The 42-year-old fitness instructor had been shopping alone when she experienced what she knew were the tell-tale signs of an allergic reaction

The 42-year old fitness instructor was shopping alone when she noticed what she believed were signs of an allergic reaction.

After dutifully using the supplied hand sanitiser in a shop last summer, Emma Bennett’s hands started swelling, becoming noticeably bigger as well as incredibly itchy within minutes.

The 42-year-old fitness instructor was shopping alone when she felt what she believed were the signs of an allergic reaction. She asked the shop manager for the ingredients of the sanitizer, but she was unable to find any of her known allergens.

Emma had already experienced an unexpected reaction many times before. It had been happening for years, with unknown triggers.

Yet endless visits to doctors failed to provide a conclusive answer to what Emma was allergic to — a condition known as idiopathic (i.e. No known cause. In Emma’s case, this results in life-threatening reactions that affect the respiratory system within minutes.

From the age of seven, Emma — who lives in Bolton with her husband Stephen, 49, a software engineer, and their son Seon, 11 — has experienced allergic reactions with no obvious cause, which sometimes become life-threatening.

Her first memories of the condition are red, itchy rashes all over her chest.

‘At times the rash would come on three or four times a week, but back then it was not really anything you talked about,’ she says.

She also suffered another attack at age 15, when she was just 15 years old. This time, she went into full anaphylactic stress, again without any obvious cause (known in Idiopathic Anaphylaxis).

Anaphylaxis can be life-threatening and causes the immune system to go into overdrive.

The body then releases powerful chemicals called histamines. These can cause hives, difficulty breathing and swelling of the mouth, tongue, and throat. These chemicals can also lower blood pressure quickly by widening blood vessels. This can lead to loss of consciousness.

Alarmingly though, anaphylaxis can sometimes occur without an allergic cause.

Over the years, doctors advised Emma that her reactions could be triggered by a variety of factors — even the sun — but nothing was ever proven.

It is not that there is no cause, explains Dr Shuaib Nasser, a consultant in asthma and allergic disease at Cambridge University Hospitals, it’s just we haven’t been able to find it yet.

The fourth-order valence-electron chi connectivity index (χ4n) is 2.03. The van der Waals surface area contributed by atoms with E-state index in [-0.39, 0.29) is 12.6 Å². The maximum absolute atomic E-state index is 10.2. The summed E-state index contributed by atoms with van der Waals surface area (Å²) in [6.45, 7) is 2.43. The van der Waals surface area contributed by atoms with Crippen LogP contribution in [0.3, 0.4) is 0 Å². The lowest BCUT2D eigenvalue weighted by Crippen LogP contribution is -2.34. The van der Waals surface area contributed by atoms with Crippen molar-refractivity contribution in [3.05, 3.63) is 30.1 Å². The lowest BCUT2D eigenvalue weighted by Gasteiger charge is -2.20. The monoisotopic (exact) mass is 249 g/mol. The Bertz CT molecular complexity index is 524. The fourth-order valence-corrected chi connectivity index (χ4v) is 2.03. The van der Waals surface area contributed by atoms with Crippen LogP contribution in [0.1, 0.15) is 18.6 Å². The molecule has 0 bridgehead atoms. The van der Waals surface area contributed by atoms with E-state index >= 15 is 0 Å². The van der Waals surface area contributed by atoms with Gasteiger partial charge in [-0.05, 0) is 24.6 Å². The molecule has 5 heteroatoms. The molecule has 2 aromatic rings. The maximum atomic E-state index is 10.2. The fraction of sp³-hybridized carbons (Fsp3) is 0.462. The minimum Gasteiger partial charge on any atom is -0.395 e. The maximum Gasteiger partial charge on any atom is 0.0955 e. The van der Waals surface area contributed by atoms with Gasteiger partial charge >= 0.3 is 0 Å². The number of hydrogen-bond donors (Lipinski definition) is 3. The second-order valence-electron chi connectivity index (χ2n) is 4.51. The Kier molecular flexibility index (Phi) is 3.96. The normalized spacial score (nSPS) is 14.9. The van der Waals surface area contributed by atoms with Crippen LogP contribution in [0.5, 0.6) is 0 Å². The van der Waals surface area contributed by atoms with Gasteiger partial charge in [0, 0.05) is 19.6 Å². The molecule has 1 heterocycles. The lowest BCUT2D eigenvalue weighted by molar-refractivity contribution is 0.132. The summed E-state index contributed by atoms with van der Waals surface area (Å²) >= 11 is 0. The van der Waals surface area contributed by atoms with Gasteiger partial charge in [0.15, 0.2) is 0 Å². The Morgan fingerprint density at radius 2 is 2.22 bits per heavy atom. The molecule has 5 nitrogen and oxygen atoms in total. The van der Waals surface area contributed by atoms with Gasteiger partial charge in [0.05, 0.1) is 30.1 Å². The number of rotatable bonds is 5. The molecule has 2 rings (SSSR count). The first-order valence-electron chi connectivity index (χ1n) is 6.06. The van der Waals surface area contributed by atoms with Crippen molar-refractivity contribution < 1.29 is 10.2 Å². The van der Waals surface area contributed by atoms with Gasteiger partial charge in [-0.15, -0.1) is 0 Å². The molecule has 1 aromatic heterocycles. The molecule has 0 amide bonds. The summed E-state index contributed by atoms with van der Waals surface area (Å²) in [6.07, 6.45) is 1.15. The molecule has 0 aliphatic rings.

From the age of seven, Emma ¿ who lives in Bolton with her husband Stephen, 49, a software engineer, and their son Seon, 11 ¿ has experienced allergic reactions with no obvious cause, which sometimes become life-threatening

From the age of seven, Emma — who lives in Bolton with her husband Stephen, 49, a software engineer, and their son Seon, 11 — has experienced allergic reactions with no obvious cause, which sometimes become life-threatening

‘Idiopathic simply means that you haven’t defined the cause — all anaphylaxis has a cause whether we are able to recognise it or not,’ he says.

‘It might be that it’s an allergic cause that hasn’t been identified — or that it is a non-allergic cause, such as specific hormone interactions in the body.’

Many people experience minor symptoms of allergic reactions without any clear cause. However, very few suffer from severe idiopathic anaphylaxis.

It’s not clear exactly how many are affected by the condition, ‘but we know it accounts for about a quarter of anaphylaxis in adults’, says Dr Pamela Ewan, a consultant allergist at Addenbrooke’s Hospital in Cambridge.

(Dr Nasser suggests, however, that patients would likely be subject to more extensive testing for triggers in the near future.

Emma experienced a breakthrough diagnosis when she was in her 20s while attending a first-aid course. ‘After doing CPR on the mannequin, I went into full-blown anaphylaxis and became unconscious within a few minutes,’ she recalls. ‘Luckily, doctors had given me an adrenaline auto-injector, an EpiPen, a couple of years earlier.

I was then given an injection by someone and taken to the hospital. This led to my first specific allergy diagnosis — to latex.’